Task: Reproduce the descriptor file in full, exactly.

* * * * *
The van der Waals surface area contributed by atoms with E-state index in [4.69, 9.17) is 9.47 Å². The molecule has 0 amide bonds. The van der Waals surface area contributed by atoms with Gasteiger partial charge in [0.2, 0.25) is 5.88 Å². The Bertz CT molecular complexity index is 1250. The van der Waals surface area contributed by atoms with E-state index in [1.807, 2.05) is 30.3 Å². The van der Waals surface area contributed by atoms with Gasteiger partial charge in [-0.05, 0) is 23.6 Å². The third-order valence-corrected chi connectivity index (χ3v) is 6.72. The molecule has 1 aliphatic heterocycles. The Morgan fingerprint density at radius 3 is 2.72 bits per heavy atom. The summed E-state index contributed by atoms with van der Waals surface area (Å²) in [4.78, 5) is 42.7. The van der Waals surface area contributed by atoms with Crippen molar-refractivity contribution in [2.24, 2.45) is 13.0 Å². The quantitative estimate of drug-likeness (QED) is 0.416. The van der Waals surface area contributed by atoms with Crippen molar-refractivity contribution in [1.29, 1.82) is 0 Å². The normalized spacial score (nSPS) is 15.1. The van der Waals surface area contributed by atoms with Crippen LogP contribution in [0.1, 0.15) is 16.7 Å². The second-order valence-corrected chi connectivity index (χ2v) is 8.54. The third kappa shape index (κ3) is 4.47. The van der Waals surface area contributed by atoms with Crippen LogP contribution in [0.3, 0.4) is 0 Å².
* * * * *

The van der Waals surface area contributed by atoms with E-state index in [4.69, 9.17) is 9.47 Å². The molecule has 0 amide bonds. The van der Waals surface area contributed by atoms with Gasteiger partial charge in [0.2, 0.25) is 5.88 Å². The Bertz CT molecular complexity index is 1250. The van der Waals surface area contributed by atoms with E-state index in [1.807, 2.05) is 30.3 Å². The van der Waals surface area contributed by atoms with Gasteiger partial charge in [-0.05, 0) is 23.6 Å². The third-order valence-corrected chi connectivity index (χ3v) is 6.72. The molecule has 1 aliphatic heterocycles. The Morgan fingerprint density at radius 3 is 2.72 bits per heavy atom. The summed E-state index contributed by atoms with van der Waals surface area (Å²) in [4.78, 5) is 42.7. The van der Waals surface area contributed by atoms with Crippen molar-refractivity contribution in [2.24, 2.45) is 13.0 Å². The quantitative estimate of drug-likeness (QED) is 0.416. The van der Waals surface area contributed by atoms with Crippen molar-refractivity contribution in [1.29, 1.82) is 0 Å². The normalized spacial score (nSPS) is 15.1. The van der Waals surface area contributed by atoms with Crippen LogP contribution in [0.1, 0.15) is 16.7 Å². The second-order valence-corrected chi connectivity index (χ2v) is 8.54. The third kappa shape index (κ3) is 4.47. The van der Waals surface area contributed by atoms with Crippen LogP contribution in [0.3, 0.4) is 0 Å².